The Beginnings of the Church
Jerusalem was the centre of the Christian movement, at least until its destruction by Roman armies in AD 70, but from this centre Christianity radiated to other cities and towns in Palestine and beyond. At first, its appeal was largely, although not completely, confined to the adherents of Judaism, to whom it presented itself as "new," not in the sense of novel and brand-new, but in the sense of continuing and fulfilling what God had promised to Abraham, Isaac, and Jacob. Already in its very beginnings, therefore, Christianity manifested a dual relation to the Jewish faith, a relation of continuity and yet of fulfilment, of antithesis and yet of affirmation. The forced conversions of Jews in the Middle Ages and the history of anti-Semitism (despite official condemnations of both by church leaders) are evidence that the antithesis could easily overshadow the affirmation. The fateful loss of continuity with Judaism has, however, never been total.
Above all, the presence of so many elements of Judaism in the Christian Bible has acted to remind Christians that he whom they worshipped as their Lord was himself a Jew, and that the New Testament did not stand on its own but was appended to the Old.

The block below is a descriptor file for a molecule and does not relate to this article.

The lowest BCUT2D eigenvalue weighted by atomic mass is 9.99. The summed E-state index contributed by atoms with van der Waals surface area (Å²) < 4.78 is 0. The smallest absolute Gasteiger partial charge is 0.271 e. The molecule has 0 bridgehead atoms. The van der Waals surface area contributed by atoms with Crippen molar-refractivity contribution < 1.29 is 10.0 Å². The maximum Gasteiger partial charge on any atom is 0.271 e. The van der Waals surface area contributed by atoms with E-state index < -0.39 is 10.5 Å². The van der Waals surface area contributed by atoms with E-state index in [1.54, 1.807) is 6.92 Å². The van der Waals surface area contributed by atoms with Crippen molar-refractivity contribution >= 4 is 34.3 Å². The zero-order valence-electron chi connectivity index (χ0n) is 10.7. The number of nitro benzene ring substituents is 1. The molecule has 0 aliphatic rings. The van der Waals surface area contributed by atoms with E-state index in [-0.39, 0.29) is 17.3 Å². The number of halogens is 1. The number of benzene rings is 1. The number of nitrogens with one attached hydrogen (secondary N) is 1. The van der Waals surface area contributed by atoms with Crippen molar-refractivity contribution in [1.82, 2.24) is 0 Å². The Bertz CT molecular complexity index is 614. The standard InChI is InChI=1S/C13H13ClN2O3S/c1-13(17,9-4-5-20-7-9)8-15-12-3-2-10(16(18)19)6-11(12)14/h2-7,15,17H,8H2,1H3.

An important source of the alienation of Christianity from its Jewish roots was the change in the membership of the church that took place by the end of the 2nd century (just when, and how, is uncertain). At some point, Christians with Gentile backgrounds began to outnumber Jewish Christians. Clearly, the work of the apostle Paul was influential. Born a Jew, he was deeply involved in the destiny of Judaism, but as a result of his conversion, he believed that he was the "chosen instrument" to bring the message of Christ to...